The European Commission has recently issued a reprieve in its efforts to pull apart the business of UK clearing houses, saying it will continue to recognise the use by EU parties of UK clearing houses, temporarily, while it builds capacity to house the business within the EU.
But the Commission made clear its efforts will not abate. The EU is arguing that euro clearing is an essential part of its supply chain which it needs to control, and that this therefore needs to be onshored.
The EU rails at the fact that in 2011 and 2012 the London Clearing House – one of the three main UK clearing houses, increased “haircuts”, or discounts – applied to the value of southern eurozone member state bonds when received by the clearing house as collateral, to take account of the value those bonds had at the time.
However, the EU’s unique legal arrangements for the eurozone mean that the EU’s attempts to drag euro clearing to its shores are, indeed, reckless.
The EU’s wish to restrict the discounting of eurozone debt by clearing houses would present extreme risk when the markets take a different view of the value of that debt, for instance because they regard the fiscal arrangements within the issuing member state as having worsened.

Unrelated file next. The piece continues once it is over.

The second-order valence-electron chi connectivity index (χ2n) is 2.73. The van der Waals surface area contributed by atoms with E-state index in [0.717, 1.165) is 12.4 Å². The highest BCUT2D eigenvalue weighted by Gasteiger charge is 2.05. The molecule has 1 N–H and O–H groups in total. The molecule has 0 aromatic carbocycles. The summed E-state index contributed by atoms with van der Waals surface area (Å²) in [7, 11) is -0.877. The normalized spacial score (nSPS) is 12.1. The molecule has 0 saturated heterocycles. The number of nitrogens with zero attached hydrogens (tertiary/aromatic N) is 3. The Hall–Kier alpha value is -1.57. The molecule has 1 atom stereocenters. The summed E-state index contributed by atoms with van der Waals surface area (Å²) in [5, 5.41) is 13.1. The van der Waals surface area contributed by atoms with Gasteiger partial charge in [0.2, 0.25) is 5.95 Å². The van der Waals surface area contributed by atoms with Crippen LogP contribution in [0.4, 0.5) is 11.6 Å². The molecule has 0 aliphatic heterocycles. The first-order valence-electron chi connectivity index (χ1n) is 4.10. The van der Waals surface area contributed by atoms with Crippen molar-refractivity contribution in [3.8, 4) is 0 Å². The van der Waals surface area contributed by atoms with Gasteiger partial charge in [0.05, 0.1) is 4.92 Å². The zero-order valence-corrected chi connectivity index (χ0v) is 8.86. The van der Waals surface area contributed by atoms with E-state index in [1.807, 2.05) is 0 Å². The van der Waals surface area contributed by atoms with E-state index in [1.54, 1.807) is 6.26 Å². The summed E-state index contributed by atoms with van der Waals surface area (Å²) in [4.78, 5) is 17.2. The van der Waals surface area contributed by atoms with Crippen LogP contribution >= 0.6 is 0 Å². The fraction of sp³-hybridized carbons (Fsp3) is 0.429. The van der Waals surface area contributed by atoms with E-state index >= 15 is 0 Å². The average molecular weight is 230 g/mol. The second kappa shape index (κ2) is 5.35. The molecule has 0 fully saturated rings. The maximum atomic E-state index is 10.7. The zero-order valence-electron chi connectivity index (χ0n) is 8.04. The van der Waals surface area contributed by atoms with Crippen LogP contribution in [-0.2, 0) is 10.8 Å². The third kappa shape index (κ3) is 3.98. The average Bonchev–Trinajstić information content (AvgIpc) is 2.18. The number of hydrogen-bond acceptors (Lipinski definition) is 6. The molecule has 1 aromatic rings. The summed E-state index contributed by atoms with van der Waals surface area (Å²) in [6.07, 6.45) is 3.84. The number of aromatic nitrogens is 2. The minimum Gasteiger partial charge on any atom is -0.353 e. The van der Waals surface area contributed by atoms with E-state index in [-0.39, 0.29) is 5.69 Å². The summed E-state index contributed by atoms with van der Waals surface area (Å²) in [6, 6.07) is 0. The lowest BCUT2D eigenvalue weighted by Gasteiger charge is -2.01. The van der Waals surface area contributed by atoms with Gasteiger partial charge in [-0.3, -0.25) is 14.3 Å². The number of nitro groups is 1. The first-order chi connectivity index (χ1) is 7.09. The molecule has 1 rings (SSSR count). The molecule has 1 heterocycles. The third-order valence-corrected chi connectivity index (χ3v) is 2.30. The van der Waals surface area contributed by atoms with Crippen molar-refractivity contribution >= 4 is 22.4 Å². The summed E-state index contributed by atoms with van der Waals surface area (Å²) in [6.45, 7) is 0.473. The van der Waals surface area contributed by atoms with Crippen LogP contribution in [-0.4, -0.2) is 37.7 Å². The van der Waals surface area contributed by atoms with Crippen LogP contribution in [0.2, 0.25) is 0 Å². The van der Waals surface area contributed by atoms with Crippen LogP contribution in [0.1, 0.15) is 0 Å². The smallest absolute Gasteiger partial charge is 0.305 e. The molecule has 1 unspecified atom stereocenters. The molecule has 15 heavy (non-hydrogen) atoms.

What EU control would mean is that a clearing house would run an increased risk, at the behest of EU regulators, of its collateral being insufficient to cover losses; and because the clearing house sits in the middle, between buyers and sellers, this risk would effectively be mutualised among the world’s major financial institutions who provide their clients with clearing services.
The EU often likes to refer to the US as a comparator. But there is a profound difference. The US is a single country, with central organs which the federal sovereign stands behind. That is not true of the EU.
The EU is trying to run before it can walk. The world cannot stand by and allow it to do so, discarding the risks of its half-built currency system on to everyone else.
Barnabas Reynolds is a partner at Shearman & Sterling LLP